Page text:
Add a new file called SevenSeg.v with the following declaration: SevenSeg(w, x, y, z, a, b, c, d, e, f , g, n3, n2, n1, n0). Here, n0 corresponds to the signal sent to anode 0 (AN0). Write necessary code so that only the rightmost digit lights up. Recall that you will need to add a .ucf file to indicate pin assignments. Generate the corresponding bit file, test your design and show the results to the TA.

  1. TA Checko

    • (20 points) Pre-lab.

    • (40 points) 41 mux design.

    • (60 points) Shifter design.

    • (80 points) 7-segment display.


Digilent PmodSSD™ Peripheral Module Board Reference Manual


w w w . d ig i l e n t in c . c o m

Revision: March 6, 2007

215 E Main Suite D | Pullman, WA 99163

(509) 334 6306 Voice and Fax


The PmodSSD offers a single two-digit seven-segment display device (7sd) that can attach directly to any Digilent system board. The 7sd uses high-bright LEDs that can are easily readable with less than 5mA of current, so they can be driven directly from most system boards.

Features include:

  • two high bright seven-segment displays

  • a 6-pin system connector

  • small form factor (0.80” x 0.80”).

Functional Description

The two digits on the common cathode seven-segment LED display are each composed of seven segments arranged in a “figure 8” pattern, with an LED embedded in each segment. Segment LEDs can be individually illuminated, so any one of 128 patterns can be displayed on a digit by illuminating certain LED segments and leaving the others dark. Of these 128 possible patterns, the ten corresponding to the decimal digits are the





































most useful.



The cathodes of the seven LEDs forming each digit are tied together into one “common cathode” circuit node, but the LED anodes remain separate. The common cathode signals are available as two “digit enable” input signals to the display. The anodes of similar segments on both digits are connected into seven circuit nodes that are available from the Pmod connector pins (so, for example, the two “D” anode signals from the two digits are connected to the P4 pin on J1). These seven anode signals are available as inputs to the 2-digit display. This signal connection scheme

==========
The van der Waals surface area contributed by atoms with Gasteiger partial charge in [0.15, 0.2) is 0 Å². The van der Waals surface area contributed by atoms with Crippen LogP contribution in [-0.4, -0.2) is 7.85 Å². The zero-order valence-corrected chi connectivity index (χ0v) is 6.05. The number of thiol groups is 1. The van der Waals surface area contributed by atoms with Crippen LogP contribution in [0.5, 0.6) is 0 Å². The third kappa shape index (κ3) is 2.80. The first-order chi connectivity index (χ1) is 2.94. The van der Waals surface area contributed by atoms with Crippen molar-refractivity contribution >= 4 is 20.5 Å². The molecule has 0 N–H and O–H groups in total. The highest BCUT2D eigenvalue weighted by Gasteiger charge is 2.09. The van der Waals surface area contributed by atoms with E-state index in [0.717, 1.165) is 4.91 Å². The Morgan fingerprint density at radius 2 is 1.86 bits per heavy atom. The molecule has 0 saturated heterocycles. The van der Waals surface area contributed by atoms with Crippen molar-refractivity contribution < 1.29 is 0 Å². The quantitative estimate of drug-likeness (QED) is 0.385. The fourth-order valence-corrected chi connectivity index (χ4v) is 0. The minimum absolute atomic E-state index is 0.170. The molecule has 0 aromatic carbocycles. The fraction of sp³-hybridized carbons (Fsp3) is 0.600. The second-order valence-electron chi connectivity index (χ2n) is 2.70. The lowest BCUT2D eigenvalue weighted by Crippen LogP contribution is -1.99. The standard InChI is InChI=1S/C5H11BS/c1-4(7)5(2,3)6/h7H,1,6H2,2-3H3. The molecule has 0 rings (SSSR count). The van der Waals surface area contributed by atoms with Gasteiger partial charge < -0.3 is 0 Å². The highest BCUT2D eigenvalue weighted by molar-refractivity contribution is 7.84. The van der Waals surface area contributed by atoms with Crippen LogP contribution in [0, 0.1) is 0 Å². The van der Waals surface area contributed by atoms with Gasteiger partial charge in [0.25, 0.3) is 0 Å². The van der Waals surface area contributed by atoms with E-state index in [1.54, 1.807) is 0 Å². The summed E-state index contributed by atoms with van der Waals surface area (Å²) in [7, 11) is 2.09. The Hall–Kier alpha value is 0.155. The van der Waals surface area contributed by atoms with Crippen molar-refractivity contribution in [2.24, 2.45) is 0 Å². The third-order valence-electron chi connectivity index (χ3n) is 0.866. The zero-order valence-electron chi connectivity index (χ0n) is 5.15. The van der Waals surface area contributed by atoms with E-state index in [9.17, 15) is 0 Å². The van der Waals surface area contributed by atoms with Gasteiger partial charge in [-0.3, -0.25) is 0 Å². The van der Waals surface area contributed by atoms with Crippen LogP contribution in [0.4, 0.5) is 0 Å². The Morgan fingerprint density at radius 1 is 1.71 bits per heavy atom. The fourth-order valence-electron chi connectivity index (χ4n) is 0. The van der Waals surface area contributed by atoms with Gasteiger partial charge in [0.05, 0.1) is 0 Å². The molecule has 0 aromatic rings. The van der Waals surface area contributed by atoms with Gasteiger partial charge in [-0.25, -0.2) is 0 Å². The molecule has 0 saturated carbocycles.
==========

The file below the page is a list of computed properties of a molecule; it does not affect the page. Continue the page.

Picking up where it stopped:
Seven-Segment Display Connection Diagram

creates a multiplexed display, where the anode signals are common to both digits but they can only illuminate the segments of the digit whose corresponding cathode signal is asserted.

A scanning display controller circuit can be used to show a two-digit number on the display. This circuit drives the anode signals and corresponding cathode patterns of each

Doc: 502-126 page 1 of 2

Copyright Digilent, Inc. All rights reserved. Other product and company names mentioned may be trademarks of their respective owners.

PmodSSD Reference Manual Digilent, Inc.

digit in a repeating, continuous succession, at an update rate that is faster than the human eye can respond. Each digit is illuminated one-half of the time, but because the eye cannot perceive the darkening of a digit before it is illuminated again, the digit appears continuously illuminated. If the update or “refresh” rate is slowed to a given point (around 45 hertz), then most people will begin to see the display flicker.

In order for each of the four digits to appear bright and continuously illuminated, both digits should be driven once every 1 to 16ms (for a refresh frequency of 1KHz to 60Hz). For example, in a 60Hz refresh scheme, the entire display would be refreshed once every 16ms, and each digit would be illuminated for ½ of the refresh cycle, or 8ms. The controller must assure that the correct anode pattern is present when the corresponding cathode signal is driven. To illustrate the process, if Cat1 is asserted while AB and AC are asserted, then a “1” will be displayed in digit position 1. Then, if Cat2 is asserted while AA, AB and AC are asserted, then a “7” will be displayed in digit position 2. If Cat1 and AB, AC are driven for 8ms, and then Cat2 and AA, AB, AC are driven for 8ms in an endless succession, the display will show “17”. An example timing diagram for a two-digit controller is shown below.

Refresh period:

Digit period:

1ms to 16ms

Refresh /





Digit 0

Digit 1

Digit 0

An un-illuminated seven-segment display, and nine illumination patterns corresponding to decimal digits

Individual anodes







Two-digit Seven

Segment Display


Common cathode Copyright Digilent, Inc. Page 2